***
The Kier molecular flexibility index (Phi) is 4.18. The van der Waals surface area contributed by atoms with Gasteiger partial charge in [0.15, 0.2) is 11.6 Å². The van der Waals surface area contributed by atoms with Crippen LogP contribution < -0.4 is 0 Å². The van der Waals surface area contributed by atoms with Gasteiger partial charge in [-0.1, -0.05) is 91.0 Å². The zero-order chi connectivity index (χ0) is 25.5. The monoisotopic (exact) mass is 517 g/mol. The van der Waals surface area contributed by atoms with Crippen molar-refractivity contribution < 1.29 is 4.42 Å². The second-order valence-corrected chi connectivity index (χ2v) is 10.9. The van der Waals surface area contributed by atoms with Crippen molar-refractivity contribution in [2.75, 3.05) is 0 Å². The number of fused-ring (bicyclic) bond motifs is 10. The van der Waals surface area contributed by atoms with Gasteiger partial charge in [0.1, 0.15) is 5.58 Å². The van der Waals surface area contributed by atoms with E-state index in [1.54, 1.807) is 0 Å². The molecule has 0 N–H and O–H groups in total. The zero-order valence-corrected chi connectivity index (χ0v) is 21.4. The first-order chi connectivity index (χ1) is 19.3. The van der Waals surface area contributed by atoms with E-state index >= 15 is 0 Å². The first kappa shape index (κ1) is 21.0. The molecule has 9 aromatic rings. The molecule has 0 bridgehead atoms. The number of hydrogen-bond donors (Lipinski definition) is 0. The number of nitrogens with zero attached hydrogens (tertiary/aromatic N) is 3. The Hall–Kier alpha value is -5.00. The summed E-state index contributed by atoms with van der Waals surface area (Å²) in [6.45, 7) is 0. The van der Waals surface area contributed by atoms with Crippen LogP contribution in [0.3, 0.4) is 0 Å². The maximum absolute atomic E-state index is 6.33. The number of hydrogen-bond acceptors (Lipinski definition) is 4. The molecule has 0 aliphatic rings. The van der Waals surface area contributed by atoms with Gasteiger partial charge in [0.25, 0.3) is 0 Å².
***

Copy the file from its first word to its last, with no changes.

The Kier molecular flexibility index (Phi) is 4.18. The van der Waals surface area contributed by atoms with Gasteiger partial charge in [0.15, 0.2) is 11.6 Å². The van der Waals surface area contributed by atoms with Crippen LogP contribution < -0.4 is 0 Å². The van der Waals surface area contributed by atoms with Gasteiger partial charge in [-0.1, -0.05) is 91.0 Å². The zero-order chi connectivity index (χ0) is 25.5. The monoisotopic (exact) mass is 517 g/mol. The van der Waals surface area contributed by atoms with Crippen molar-refractivity contribution < 1.29 is 4.42 Å². The second-order valence-corrected chi connectivity index (χ2v) is 10.9. The van der Waals surface area contributed by atoms with Crippen molar-refractivity contribution in [2.75, 3.05) is 0 Å². The number of fused-ring (bicyclic) bond motifs is 10. The van der Waals surface area contributed by atoms with Gasteiger partial charge in [0.1, 0.15) is 5.58 Å². The van der Waals surface area contributed by atoms with E-state index in [1.54, 1.807) is 0 Å². The molecule has 0 N–H and O–H groups in total. The zero-order valence-corrected chi connectivity index (χ0v) is 21.4. The first-order chi connectivity index (χ1) is 19.3. The van der Waals surface area contributed by atoms with E-state index >= 15 is 0 Å². The first kappa shape index (κ1) is 21.0. The molecule has 9 aromatic rings. The molecule has 0 bridgehead atoms. The number of hydrogen-bond donors (Lipinski definition) is 0. The number of nitrogens with zero attached hydrogens (tertiary/aromatic N) is 3. The Hall–Kier alpha value is -5.00. The summed E-state index contributed by atoms with van der Waals surface area (Å²) in [6.45, 7) is 0. The van der Waals surface area contributed by atoms with Crippen LogP contribution in [0.3, 0.4) is 0 Å². The maximum absolute atomic E-state index is 6.33. The number of hydrogen-bond acceptors (Lipinski definition) is 4. The molecule has 0 aliphatic rings. The van der Waals surface area contributed by atoms with Gasteiger partial charge in [0.25, 0.3) is 0 Å².